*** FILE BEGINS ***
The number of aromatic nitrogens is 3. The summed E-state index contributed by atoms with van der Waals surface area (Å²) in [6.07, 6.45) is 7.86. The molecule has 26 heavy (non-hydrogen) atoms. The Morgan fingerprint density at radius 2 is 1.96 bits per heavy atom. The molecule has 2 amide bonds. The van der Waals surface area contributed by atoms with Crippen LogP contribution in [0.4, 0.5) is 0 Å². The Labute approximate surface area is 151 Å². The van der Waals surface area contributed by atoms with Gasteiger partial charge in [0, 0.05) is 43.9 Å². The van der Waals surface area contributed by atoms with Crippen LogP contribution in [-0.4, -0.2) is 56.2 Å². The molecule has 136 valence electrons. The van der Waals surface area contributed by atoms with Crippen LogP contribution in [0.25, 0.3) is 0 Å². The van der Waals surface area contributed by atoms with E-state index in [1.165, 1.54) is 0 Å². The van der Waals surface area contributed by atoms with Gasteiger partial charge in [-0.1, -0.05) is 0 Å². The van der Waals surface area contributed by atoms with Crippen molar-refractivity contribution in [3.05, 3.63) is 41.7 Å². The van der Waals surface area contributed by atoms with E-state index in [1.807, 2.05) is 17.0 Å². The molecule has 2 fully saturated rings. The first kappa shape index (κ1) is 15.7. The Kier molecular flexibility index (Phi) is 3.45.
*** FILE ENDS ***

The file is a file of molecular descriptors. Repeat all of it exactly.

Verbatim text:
The number of aromatic nitrogens is 3. The summed E-state index contributed by atoms with van der Waals surface area (Å²) in [6.07, 6.45) is 7.86. The molecule has 26 heavy (non-hydrogen) atoms. The Morgan fingerprint density at radius 2 is 1.96 bits per heavy atom. The molecule has 2 amide bonds. The van der Waals surface area contributed by atoms with Crippen LogP contribution in [0.4, 0.5) is 0 Å². The Labute approximate surface area is 151 Å². The van der Waals surface area contributed by atoms with Gasteiger partial charge in [0, 0.05) is 43.9 Å². The van der Waals surface area contributed by atoms with Crippen LogP contribution in [-0.4, -0.2) is 56.2 Å². The molecule has 136 valence electrons. The van der Waals surface area contributed by atoms with Crippen LogP contribution in [0.25, 0.3) is 0 Å². The van der Waals surface area contributed by atoms with E-state index in [1.165, 1.54) is 0 Å². The van der Waals surface area contributed by atoms with Gasteiger partial charge in [-0.1, -0.05) is 0 Å². The van der Waals surface area contributed by atoms with Crippen molar-refractivity contribution in [3.05, 3.63) is 41.7 Å². The van der Waals surface area contributed by atoms with E-state index in [1.807, 2.05) is 17.0 Å². The molecule has 2 fully saturated rings. The first kappa shape index (κ1) is 15.7. The Kier molecular flexibility index (Phi) is 3.45.